Updated: Nov 29, 2020
"Nun danket alle Gott mit Herzen, Mund und Händen, der große Dinge tut an uns und allen Enden, der uns von Mutterleib und Kindesbeinen an unzählig viel zu gut bis hierher hat getan.
Der ewig reiche Gott woll uns in unserm Leben ein immer fröhlich Herz und edlen Frieden geben, und uns in seiner Gnad erhalten fort und fort, und uns aus aller Not erlösen hier und dort.
Lob, Ehr und Preis sei Gott, dem Vater und dem Sohne, und Gott, dem Heilgen Geist im höchsten Himmelsthrone, ihm, dem dreieinen Gott, wie es im Anfang war und ist und bleiben wird so jetzt und immerdar." (1)
This year has definitely been an interesting one, but as we approach Thanksgiving Day there are many things to be thankful for.
As many of us have experienced this year with COVID-19, we (or at least I) have thought back to other times of pandemics, wars, or tribulation. There has been quite a bit of talk about the 1918 Spanish Flu, but that is not the only pandemic that has changed peoples' lives or the world as we know it. There was a pandemic in the 1600s in Germany that brought us our story for today.
It is often the case that the strongest words of comfort come from those in times of greatest distress. Many poems have such hope and strength on their own, but when we learn the stories behind them it adds to the depth of the wisdom these words contain. Poems that come to mind are Horatio Spafford's It Is Well With My Soul, Karolina Wilhelmina Sandell-Berg's Children of the Heavenly Father or Day By Day, or George Neumark's If You But Trust in God to Guide You.
In college, I had the privilege of taking a class from my Grandfather (he is a music professor at the school I attended) - the course was entitled Music in the Christian Church. My Grandfather led the class in singing hymns from the hymnal, as well as occasionally telling some of the stories behind the hymns. One of these stories that caught my attention was the story of the hymn in the title of this blog post.
The poem, Now Thank We All Our God, was written by a man named Martin Rinkart. He was born on the 23rd of April 1586. Rinkart was the son of a poor coppersmith, who lived in Leipzig, Germany. Rinkart attended the University at Leipzig and went on to become an archdeacon, in his church in Elienburg, Germany. Then the Thirty-years War (1618-1648) broke out which brought death to his town. Near the end of the Thirty-years War, in 1637, a plague broke out in the town.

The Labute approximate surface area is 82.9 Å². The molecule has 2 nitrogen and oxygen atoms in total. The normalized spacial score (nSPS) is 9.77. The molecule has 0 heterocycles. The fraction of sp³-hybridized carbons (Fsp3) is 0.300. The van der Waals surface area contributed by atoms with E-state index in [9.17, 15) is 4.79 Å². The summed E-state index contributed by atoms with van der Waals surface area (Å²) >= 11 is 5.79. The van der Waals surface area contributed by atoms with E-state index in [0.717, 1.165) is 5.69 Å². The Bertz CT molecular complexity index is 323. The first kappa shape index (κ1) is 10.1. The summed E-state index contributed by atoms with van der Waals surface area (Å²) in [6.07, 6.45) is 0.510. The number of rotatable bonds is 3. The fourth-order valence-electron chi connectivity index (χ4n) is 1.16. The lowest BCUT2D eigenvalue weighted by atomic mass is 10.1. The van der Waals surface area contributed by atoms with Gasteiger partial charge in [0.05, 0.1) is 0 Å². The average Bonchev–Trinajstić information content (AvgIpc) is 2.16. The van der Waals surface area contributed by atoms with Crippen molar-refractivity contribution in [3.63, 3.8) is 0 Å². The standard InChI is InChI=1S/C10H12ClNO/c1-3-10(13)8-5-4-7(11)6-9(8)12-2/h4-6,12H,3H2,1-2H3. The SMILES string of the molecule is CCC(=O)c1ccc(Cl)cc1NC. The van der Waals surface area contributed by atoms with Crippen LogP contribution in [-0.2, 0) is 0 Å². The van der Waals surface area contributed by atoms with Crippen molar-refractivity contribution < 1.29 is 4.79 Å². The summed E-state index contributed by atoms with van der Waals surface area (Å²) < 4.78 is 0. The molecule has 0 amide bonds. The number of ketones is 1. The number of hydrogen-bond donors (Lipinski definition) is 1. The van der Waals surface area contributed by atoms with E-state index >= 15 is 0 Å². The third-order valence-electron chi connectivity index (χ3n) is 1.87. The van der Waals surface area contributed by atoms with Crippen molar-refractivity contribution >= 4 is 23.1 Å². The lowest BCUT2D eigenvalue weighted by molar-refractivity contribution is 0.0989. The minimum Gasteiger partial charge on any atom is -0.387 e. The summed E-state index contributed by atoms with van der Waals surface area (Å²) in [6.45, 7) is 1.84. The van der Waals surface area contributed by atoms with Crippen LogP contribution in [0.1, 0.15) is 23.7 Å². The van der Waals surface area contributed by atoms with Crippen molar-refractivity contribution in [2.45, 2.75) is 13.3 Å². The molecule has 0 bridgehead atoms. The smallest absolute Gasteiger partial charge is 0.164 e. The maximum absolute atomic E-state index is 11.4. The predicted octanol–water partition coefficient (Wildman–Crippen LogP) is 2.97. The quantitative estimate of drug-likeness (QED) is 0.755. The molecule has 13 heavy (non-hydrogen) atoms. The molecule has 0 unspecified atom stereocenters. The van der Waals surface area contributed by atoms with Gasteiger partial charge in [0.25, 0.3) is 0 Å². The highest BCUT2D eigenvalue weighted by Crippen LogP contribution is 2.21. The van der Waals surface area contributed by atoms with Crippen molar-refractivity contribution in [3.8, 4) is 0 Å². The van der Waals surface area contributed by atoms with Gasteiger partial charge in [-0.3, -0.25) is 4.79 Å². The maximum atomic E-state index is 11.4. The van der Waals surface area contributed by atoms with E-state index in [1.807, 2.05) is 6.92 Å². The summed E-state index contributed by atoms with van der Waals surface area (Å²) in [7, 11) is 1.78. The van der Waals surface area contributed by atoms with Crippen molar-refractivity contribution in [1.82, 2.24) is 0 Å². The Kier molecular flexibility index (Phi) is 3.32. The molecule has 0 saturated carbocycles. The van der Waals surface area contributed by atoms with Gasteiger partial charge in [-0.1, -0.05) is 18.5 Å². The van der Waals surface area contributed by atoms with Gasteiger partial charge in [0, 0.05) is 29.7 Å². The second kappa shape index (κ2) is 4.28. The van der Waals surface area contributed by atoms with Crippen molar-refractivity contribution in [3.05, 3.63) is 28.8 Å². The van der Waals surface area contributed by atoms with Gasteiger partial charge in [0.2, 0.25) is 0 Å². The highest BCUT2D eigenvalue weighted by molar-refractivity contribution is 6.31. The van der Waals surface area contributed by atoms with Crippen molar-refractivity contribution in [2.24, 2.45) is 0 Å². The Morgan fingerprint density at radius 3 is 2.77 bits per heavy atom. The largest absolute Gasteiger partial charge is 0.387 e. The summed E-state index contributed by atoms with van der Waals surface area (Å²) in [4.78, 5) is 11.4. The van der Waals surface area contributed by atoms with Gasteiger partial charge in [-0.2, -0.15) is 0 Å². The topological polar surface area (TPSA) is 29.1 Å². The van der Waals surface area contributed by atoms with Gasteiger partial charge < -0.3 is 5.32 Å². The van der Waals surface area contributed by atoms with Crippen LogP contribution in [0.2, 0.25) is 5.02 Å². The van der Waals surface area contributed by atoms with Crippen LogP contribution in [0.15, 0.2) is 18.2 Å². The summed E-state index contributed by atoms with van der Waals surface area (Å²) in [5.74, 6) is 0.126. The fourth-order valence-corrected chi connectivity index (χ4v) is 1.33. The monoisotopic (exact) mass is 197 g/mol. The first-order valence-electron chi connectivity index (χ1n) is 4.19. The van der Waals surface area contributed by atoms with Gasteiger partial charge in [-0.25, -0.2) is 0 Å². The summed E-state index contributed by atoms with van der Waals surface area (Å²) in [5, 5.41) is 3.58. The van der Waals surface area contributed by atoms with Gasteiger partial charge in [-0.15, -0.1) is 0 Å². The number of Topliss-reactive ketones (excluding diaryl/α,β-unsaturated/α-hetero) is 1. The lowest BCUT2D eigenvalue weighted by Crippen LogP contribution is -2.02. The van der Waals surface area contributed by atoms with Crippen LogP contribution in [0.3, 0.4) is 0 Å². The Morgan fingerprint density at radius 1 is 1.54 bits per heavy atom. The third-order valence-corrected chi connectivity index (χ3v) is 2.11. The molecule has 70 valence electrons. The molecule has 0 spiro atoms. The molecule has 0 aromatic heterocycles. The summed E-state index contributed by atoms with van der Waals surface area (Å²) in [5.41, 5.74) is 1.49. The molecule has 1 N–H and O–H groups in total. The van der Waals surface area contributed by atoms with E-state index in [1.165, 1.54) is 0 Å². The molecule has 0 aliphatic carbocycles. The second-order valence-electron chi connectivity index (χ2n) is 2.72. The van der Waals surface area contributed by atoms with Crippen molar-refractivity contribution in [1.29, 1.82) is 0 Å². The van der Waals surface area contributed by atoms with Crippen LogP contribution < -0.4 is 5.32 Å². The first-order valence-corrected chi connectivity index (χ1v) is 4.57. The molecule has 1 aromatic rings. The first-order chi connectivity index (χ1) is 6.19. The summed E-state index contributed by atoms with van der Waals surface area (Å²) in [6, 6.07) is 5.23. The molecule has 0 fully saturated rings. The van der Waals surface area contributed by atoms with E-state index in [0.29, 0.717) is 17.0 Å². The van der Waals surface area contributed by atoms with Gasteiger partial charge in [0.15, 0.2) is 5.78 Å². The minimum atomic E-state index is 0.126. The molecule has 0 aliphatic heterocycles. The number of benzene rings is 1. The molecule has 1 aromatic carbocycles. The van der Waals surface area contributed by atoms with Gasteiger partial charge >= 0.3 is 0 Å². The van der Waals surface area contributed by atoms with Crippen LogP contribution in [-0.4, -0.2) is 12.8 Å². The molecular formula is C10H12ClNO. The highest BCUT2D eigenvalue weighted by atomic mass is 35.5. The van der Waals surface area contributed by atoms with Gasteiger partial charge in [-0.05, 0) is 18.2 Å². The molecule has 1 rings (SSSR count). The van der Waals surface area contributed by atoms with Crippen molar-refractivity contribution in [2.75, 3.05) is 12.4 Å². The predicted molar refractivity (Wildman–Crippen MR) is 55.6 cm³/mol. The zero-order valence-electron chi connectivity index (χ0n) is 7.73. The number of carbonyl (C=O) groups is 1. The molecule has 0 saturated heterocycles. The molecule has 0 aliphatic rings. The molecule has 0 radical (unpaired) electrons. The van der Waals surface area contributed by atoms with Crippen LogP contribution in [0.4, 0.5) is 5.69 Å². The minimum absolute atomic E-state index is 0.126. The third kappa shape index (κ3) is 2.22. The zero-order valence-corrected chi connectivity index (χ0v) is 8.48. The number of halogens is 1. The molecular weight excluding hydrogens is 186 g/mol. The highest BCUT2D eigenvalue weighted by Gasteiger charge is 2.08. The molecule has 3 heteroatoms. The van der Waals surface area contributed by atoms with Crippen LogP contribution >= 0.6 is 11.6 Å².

"And the plague that followed in 1637 quickly spread throughout the town, claiming more than eight thousand persons in a single year there. To make matters worse, however, the church superintendent went away for a change of air and never came back. And of the remaining five clergy in town, four quickly died from the plague, leaving only the young archdeacon [Rinkart] to carry on. He often read the funeral service to some 40 to 50 persons a day, in fact, and in all, he buried some 4,480 individuals that year, including his first wife. Still, Martin Rinkart labored on with an almost inexplicable trust in God and a readiness to give thanks."(2)
Through all he went through, he was able to still thank GOD. May we, in this Thanksgiving, who have safe places to live and the technology to connect with friends and family this season, be ever more thankful for the things we do have when so much is being taken from others.
"May we, in this time of a pandemic, yearn for the faith, trust, gratitude, courage and love which undergirded the life and work of Martin Rinkart.
May we remember those afflicted with the virus who cannot be held and embraced by their loved ones as they die.
May we remember those who must risk their own health to care for the afflicted—those who must choose between preserving their own health and going to work to put food on the family table.
May we remember those who will lose work and have no monetary cushion.
When we cannot embrace our loved ones, let us seek new ways to be the a loving embrace of God to our neighbors.
Now to end with the words that Rinkart wrote himself, translated by Catherine Winkworth:
"Now thank we all our God, with heart and hands and voices, Who wondrous things has done, in Whom this world rejoices; Who from our mothers’ arms has blessed us on our way With countless gifts of love, and still is ours today.
O may this bounteous God through all our life be near us, With ever joyful hearts and blessed peace to cheer us; And keep us in His grace, and guide us when perplexed; And free us from all ills, in this world and the next!
All praise and thanks to God the Father now be given; The Son and Him Who reigns with Them in highest Heaven; The one eternal God, whom earth and Heaven adore; For thus it was, is now, and shall be evermore." (4)
https://www.hymnologyarchive.com/nun-danket-alle-gott This article tells the story of the words being set to music as well as has pictures of the words as they were originally published.
https://spaffordcenter.org/about-us/history/ Horatio Spafford's families legacy